THE VOICE OF THE NATIONAL WEATHER SERVICE
All National Weather Service offices operate VHF radio broadcasts on a taped cycle to provide the population with the latest weather observations, forecasts, and warning information 24 hours a day. These broadcasts, called NOAA Weather Radio (NWR), can be heard using specially built radios. The broadcast can also be heard on some scanners. The signal generally can be heard in a 40-mile radius from the transmitter site, although this can vary greatly depending upon your terrain and surroundings. NWR radios cost as little as $20, and most cost less than $60.
The routine cycle can be interrupted to broadcast life-threatening warning information, such as a severe thunderstorm, tornado, flash flood, or blizzard warning. Most weather radios are designed with an alarm feature to warn of the impending hazard. However, this alarm will sound or LED will flash whenever a warning was issued for anywhere in the listening area. Certain newer radios are equipped with digital decoding technology, called Specific Area Message Encoding (SAME), to sound the alarm only for counties you have chosen. SAME codes are the driving force behind the Emergency Alert System (formerly known as the Emergency Broadcast System). Understandably, these radios cost a bit more, but still aren't excessively expensive.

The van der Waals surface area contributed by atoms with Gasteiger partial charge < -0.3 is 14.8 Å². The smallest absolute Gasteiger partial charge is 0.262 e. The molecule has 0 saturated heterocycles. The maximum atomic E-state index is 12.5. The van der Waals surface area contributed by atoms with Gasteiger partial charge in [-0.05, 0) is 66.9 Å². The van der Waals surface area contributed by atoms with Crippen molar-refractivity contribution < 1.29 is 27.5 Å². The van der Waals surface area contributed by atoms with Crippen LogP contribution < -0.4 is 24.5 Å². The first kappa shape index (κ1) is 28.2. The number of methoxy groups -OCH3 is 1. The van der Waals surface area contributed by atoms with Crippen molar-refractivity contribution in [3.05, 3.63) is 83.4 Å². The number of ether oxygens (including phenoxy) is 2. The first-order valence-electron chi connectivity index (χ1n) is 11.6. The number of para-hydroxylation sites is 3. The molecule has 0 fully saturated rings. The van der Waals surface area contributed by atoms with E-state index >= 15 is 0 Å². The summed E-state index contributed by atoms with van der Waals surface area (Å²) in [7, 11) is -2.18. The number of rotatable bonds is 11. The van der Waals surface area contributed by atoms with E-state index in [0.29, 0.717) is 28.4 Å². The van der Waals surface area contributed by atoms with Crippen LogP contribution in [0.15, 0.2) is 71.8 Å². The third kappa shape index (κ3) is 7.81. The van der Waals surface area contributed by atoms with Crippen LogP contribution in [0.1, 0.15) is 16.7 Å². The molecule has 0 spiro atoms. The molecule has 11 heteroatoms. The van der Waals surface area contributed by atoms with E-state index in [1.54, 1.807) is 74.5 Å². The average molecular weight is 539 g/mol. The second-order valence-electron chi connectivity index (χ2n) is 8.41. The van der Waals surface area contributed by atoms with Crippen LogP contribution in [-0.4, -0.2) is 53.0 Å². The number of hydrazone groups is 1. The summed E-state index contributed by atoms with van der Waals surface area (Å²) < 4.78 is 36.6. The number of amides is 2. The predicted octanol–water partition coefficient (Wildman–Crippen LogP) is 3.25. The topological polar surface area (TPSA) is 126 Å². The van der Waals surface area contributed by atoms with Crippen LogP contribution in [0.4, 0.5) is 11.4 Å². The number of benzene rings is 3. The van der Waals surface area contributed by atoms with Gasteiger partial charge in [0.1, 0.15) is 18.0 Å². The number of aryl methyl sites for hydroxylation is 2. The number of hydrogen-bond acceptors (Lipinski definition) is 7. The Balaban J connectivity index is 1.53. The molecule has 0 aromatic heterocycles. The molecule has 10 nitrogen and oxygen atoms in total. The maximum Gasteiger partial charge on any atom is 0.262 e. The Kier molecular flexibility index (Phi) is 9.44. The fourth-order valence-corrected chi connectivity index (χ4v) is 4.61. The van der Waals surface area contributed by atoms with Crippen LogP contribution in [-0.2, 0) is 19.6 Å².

The computer that controls NWR is called the Console Replacement System (CRS). There are several reasons why the radio is controlled by a computer. Most important, a computer can capture products as they are issued, encode the SAME message (if applicable) quickly and automatically, and rebroadcast them in a matter of seconds, saving valuable time. This is especially true during active warning situations. Since we operate six radios (soon to be seven), if the warning is encoded, read, and recorded by a human, there could be a significant time lag between warning issuance and broadcast.
A NOAA Weather Radio with the Alarm/Alert feature can be a life saver in the event of dangerous weather in your community. Hopefully, the day will soon come when NWR will be as commonplace in people's homes as a smoke detector.